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The Network for Justice in Global Investment is a joint effort by citizens and organizations in a variety of countries to challenge one of the most anti-democratic aspects of the global economic order – the rules governing international investment. Read More.

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A brief introduction of the Doe Run / Renco vs Peru case.

  • Businessman Ira Rennert, CEO of the American company The Renco Group, Inc. (Renco), has a pattern of buying up factories that poison their neighbors, and then avoiding blame for the horrible health effects those factories cause.  Just last year, Renco’s subsidiary Doe Run Investment Holdings, Inc. was found liable for $358.5 million to the families that were injured by pollution from its lead smelting plant in Herculaneum, MO.
  • In 1997, Renco purchased another lead smelting plant in La Oroya, Peru through its subsidiary Doe Run Peru (DRP).  As a condition of the sale, DRP was required by the Peruvian government to complete an environmental remediation plan called a PAMA.  Instead of fulfilling this promise, DRP delayed remediation, requesting numerous extensions to the PAMA.
  • Today, the environment surrounding the La Oroya smelter is still toxic.  In 2006 the Blacksmith Institute named it one of the top ten most polluted sites in the world. 99% of the children have high levels of lead poisoning. 
  • Peru has tried to right the injustice that Renco has caused the people of La Oroya.  DRP was put into bankruptcy after the company repeatedly cited economic difficulties as the reason for breaking its PAMA promises.  Grassroots groups in Peru are fighting for an environmental cleanup to protect their families and environment.  Citizens of La Oroya are suing Renco in Missouri courts for the injuries the children suffered, but that lawsuit is stalled for now.
  • Following the bankruptcy and the Missouri lawsuits, Renco initiated an international arbitration against Peru before an international investor-state tribunal, claiming violations of the U.S.–Peru Free Trade Agreement (FTA). This agreement, like other bilateral investment treaties (BITs) and FTAs, guarantees certain protections, or “rights,” to foreign investors. These protections are vaguely worded, and tribunals often interpret them expansively to protect the investors.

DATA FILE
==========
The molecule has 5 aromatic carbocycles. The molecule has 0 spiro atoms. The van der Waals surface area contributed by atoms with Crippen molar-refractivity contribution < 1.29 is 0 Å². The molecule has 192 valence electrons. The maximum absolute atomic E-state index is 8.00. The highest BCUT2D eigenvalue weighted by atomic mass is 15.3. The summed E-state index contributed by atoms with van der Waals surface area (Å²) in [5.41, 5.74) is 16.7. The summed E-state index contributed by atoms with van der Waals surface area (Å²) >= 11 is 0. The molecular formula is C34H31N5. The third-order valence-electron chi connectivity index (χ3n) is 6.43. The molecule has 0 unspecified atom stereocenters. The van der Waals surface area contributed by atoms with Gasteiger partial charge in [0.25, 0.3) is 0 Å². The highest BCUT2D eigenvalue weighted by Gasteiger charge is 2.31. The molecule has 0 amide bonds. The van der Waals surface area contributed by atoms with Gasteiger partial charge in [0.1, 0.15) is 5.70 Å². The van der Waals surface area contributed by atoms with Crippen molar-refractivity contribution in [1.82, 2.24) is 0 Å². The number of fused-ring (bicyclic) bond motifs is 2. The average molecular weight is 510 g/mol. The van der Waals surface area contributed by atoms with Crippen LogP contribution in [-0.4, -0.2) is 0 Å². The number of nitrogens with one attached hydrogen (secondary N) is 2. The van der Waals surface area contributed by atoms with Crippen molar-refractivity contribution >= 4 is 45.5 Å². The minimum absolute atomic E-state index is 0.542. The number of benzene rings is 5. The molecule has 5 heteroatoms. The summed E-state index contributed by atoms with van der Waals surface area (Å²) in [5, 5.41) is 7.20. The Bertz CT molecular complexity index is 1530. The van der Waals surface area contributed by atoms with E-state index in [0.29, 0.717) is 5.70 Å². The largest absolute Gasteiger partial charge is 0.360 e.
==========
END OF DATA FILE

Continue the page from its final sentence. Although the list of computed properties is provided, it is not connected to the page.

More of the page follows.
• Renco is claiming that Peru violated its right to “fair and equitable treatment” because it had high standards for the quality of remediation, non-discriminatory treatment because the Peruvian company that used to own the smelter has not completed its PAMA, and compensation for indirect expropriation because the plant cannot operate in bankruptcy. The corporation wants $800 million in damages, and for Peru to assume liability for any damages from the Missouri lawsuit and cover the cost of any further litigation relating to the La Oroya claim.
  • Under pressure from the investor-state arbitration, the Peruvian Congress considered giving DRP yet another extension to their PAMA, which would have allowed DRP to restart the smelter and continue polluting La Oroya. However, on April 12th,  after many years of work, twists and turns, the Peruvian Government rejected Doe Run Peru’s/Renco’s restructuring plan that would include reopening the metallurgic plan. This is big news for local communities and national and international allies. However, this is not the end, still many challenges remain around the $800 million dollar suit filed by Doe Run Peru / Renco against the Peru government above described and analyzed in this issue.

For more information on this case and other investor – state cases

Please visit www.justinvestment.org.

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